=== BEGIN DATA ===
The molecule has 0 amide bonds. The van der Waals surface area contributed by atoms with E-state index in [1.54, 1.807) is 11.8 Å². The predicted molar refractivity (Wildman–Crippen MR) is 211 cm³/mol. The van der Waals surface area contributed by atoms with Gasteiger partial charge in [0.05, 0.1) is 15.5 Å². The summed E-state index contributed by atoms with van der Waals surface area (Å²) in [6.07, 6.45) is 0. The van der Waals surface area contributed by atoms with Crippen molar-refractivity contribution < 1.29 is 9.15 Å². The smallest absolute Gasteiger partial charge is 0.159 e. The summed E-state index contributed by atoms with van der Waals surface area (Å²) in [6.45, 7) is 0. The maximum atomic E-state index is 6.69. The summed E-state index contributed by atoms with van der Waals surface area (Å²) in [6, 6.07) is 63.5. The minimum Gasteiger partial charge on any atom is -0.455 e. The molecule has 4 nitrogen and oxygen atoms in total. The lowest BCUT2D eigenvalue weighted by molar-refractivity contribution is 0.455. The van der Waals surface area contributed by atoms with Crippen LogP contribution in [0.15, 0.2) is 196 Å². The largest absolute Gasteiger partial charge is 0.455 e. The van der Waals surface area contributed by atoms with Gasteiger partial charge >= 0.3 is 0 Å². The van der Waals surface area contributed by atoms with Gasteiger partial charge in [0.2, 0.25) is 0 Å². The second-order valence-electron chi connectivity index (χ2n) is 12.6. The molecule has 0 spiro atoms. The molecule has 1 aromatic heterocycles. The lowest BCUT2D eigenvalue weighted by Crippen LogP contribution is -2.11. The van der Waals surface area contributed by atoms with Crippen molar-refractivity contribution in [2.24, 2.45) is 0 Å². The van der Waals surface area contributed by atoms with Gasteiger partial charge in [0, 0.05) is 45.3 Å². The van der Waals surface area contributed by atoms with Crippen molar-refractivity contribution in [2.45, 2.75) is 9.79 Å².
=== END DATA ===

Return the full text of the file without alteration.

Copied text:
The molecule has 0 amide bonds. The van der Waals surface area contributed by atoms with E-state index in [1.54, 1.807) is 11.8 Å². The predicted molar refractivity (Wildman–Crippen MR) is 211 cm³/mol. The van der Waals surface area contributed by atoms with Gasteiger partial charge in [0.05, 0.1) is 15.5 Å². The summed E-state index contributed by atoms with van der Waals surface area (Å²) in [6.07, 6.45) is 0. The van der Waals surface area contributed by atoms with Crippen molar-refractivity contribution < 1.29 is 9.15 Å². The smallest absolute Gasteiger partial charge is 0.159 e. The summed E-state index contributed by atoms with van der Waals surface area (Å²) in [6.45, 7) is 0. The maximum atomic E-state index is 6.69. The summed E-state index contributed by atoms with van der Waals surface area (Å²) in [6, 6.07) is 63.5. The minimum Gasteiger partial charge on any atom is -0.455 e. The molecule has 4 nitrogen and oxygen atoms in total. The lowest BCUT2D eigenvalue weighted by molar-refractivity contribution is 0.455. The van der Waals surface area contributed by atoms with Crippen LogP contribution in [0.15, 0.2) is 196 Å². The largest absolute Gasteiger partial charge is 0.455 e. The van der Waals surface area contributed by atoms with Gasteiger partial charge >= 0.3 is 0 Å². The van der Waals surface area contributed by atoms with Gasteiger partial charge in [0.2, 0.25) is 0 Å². The second-order valence-electron chi connectivity index (χ2n) is 12.6. The molecule has 0 spiro atoms. The molecule has 1 aromatic heterocycles. The lowest BCUT2D eigenvalue weighted by Crippen LogP contribution is -2.11. The van der Waals surface area contributed by atoms with Crippen molar-refractivity contribution in [2.24, 2.45) is 0 Å². The van der Waals surface area contributed by atoms with Gasteiger partial charge in [0, 0.05) is 45.3 Å². The van der Waals surface area contributed by atoms with Crippen molar-refractivity contribution in [2.45, 2.75) is 9.79 Å².